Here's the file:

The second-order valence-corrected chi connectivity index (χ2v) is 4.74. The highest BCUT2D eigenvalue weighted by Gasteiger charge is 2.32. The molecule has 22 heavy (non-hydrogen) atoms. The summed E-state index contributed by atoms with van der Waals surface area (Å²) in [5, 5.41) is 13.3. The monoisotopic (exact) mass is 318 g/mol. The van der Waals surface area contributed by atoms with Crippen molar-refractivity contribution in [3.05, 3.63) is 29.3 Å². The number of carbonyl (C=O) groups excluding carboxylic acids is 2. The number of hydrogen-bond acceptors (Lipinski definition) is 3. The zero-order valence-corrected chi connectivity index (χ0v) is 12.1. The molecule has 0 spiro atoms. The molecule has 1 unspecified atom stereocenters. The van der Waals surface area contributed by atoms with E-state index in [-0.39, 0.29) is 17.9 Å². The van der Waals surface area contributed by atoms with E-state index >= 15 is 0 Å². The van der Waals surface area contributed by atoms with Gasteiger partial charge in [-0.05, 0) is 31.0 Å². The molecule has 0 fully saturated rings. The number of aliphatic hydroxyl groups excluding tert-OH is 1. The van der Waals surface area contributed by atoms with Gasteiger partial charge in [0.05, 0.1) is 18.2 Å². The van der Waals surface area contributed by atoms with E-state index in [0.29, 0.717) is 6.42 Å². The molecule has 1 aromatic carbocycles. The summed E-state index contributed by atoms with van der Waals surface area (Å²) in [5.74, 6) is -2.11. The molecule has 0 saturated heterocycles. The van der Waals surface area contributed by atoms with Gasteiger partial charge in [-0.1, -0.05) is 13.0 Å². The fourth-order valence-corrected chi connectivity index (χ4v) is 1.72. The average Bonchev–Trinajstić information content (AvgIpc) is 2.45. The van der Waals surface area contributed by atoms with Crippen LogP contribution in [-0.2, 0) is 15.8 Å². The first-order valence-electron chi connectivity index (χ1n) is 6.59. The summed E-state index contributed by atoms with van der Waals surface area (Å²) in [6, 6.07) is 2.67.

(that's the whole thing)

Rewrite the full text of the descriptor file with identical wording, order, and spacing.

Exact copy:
The second-order valence-corrected chi connectivity index (χ2v) is 4.74. The highest BCUT2D eigenvalue weighted by Gasteiger charge is 2.32. The molecule has 22 heavy (non-hydrogen) atoms. The summed E-state index contributed by atoms with van der Waals surface area (Å²) in [5, 5.41) is 13.3. The monoisotopic (exact) mass is 318 g/mol. The van der Waals surface area contributed by atoms with Crippen molar-refractivity contribution in [3.05, 3.63) is 29.3 Å². The number of carbonyl (C=O) groups excluding carboxylic acids is 2. The number of hydrogen-bond acceptors (Lipinski definition) is 3. The zero-order valence-corrected chi connectivity index (χ0v) is 12.1. The molecule has 0 spiro atoms. The molecule has 1 unspecified atom stereocenters. The van der Waals surface area contributed by atoms with E-state index in [-0.39, 0.29) is 17.9 Å². The van der Waals surface area contributed by atoms with E-state index >= 15 is 0 Å². The van der Waals surface area contributed by atoms with Gasteiger partial charge in [-0.05, 0) is 31.0 Å². The molecule has 0 fully saturated rings. The number of aliphatic hydroxyl groups excluding tert-OH is 1. The van der Waals surface area contributed by atoms with Gasteiger partial charge in [0.05, 0.1) is 18.2 Å². The van der Waals surface area contributed by atoms with E-state index in [0.29, 0.717) is 6.42 Å². The molecule has 1 aromatic carbocycles. The summed E-state index contributed by atoms with van der Waals surface area (Å²) in [5.74, 6) is -2.11. The molecule has 0 saturated heterocycles. The van der Waals surface area contributed by atoms with Gasteiger partial charge in [-0.1, -0.05) is 13.0 Å². The fourth-order valence-corrected chi connectivity index (χ4v) is 1.72. The average Bonchev–Trinajstić information content (AvgIpc) is 2.45. The van der Waals surface area contributed by atoms with Crippen LogP contribution in [-0.2, 0) is 15.8 Å². The first-order valence-electron chi connectivity index (χ1n) is 6.59. The summed E-state index contributed by atoms with van der Waals surface area (Å²) in [6, 6.07) is 2.67.